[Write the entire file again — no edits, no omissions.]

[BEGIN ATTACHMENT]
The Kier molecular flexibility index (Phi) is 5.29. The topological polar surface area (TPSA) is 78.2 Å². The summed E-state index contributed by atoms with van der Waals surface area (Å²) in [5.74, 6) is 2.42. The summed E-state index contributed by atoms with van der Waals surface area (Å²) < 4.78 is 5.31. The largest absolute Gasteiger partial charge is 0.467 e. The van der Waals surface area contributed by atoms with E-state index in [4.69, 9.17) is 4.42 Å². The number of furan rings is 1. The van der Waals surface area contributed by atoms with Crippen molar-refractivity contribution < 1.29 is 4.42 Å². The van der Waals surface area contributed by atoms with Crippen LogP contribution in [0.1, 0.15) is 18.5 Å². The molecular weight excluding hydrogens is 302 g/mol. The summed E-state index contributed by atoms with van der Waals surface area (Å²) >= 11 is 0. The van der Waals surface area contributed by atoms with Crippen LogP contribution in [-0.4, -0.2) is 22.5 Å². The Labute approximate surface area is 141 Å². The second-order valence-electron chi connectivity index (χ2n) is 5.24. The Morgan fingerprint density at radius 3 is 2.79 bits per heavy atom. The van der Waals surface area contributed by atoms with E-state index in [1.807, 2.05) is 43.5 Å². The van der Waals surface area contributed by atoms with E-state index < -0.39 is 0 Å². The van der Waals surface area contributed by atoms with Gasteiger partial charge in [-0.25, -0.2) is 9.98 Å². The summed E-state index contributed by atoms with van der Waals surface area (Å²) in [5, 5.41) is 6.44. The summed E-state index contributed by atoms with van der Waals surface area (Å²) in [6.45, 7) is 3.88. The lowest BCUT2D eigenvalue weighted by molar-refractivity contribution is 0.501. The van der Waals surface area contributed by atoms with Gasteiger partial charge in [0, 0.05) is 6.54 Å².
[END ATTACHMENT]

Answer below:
The Kier molecular flexibility index (Phi) is 5.29. The topological polar surface area (TPSA) is 78.2 Å². The summed E-state index contributed by atoms with van der Waals surface area (Å²) in [5.74, 6) is 2.42. The summed E-state index contributed by atoms with van der Waals surface area (Å²) < 4.78 is 5.31. The largest absolute Gasteiger partial charge is 0.467 e. The van der Waals surface area contributed by atoms with E-state index in [4.69, 9.17) is 4.42 Å². The number of furan rings is 1. The van der Waals surface area contributed by atoms with Crippen molar-refractivity contribution < 1.29 is 4.42 Å². The van der Waals surface area contributed by atoms with Crippen LogP contribution in [0.1, 0.15) is 18.5 Å². The molecular weight excluding hydrogens is 302 g/mol. The summed E-state index contributed by atoms with van der Waals surface area (Å²) >= 11 is 0. The van der Waals surface area contributed by atoms with Crippen LogP contribution in [-0.4, -0.2) is 22.5 Å². The Labute approximate surface area is 141 Å². The second-order valence-electron chi connectivity index (χ2n) is 5.24. The Morgan fingerprint density at radius 3 is 2.79 bits per heavy atom. The van der Waals surface area contributed by atoms with E-state index in [1.807, 2.05) is 43.5 Å². The van der Waals surface area contributed by atoms with E-state index < -0.39 is 0 Å². The van der Waals surface area contributed by atoms with Gasteiger partial charge in [-0.25, -0.2) is 9.98 Å². The summed E-state index contributed by atoms with van der Waals surface area (Å²) in [5, 5.41) is 6.44. The summed E-state index contributed by atoms with van der Waals surface area (Å²) in [6.45, 7) is 3.88. The lowest BCUT2D eigenvalue weighted by molar-refractivity contribution is 0.501. The van der Waals surface area contributed by atoms with Gasteiger partial charge in [0, 0.05) is 6.54 Å².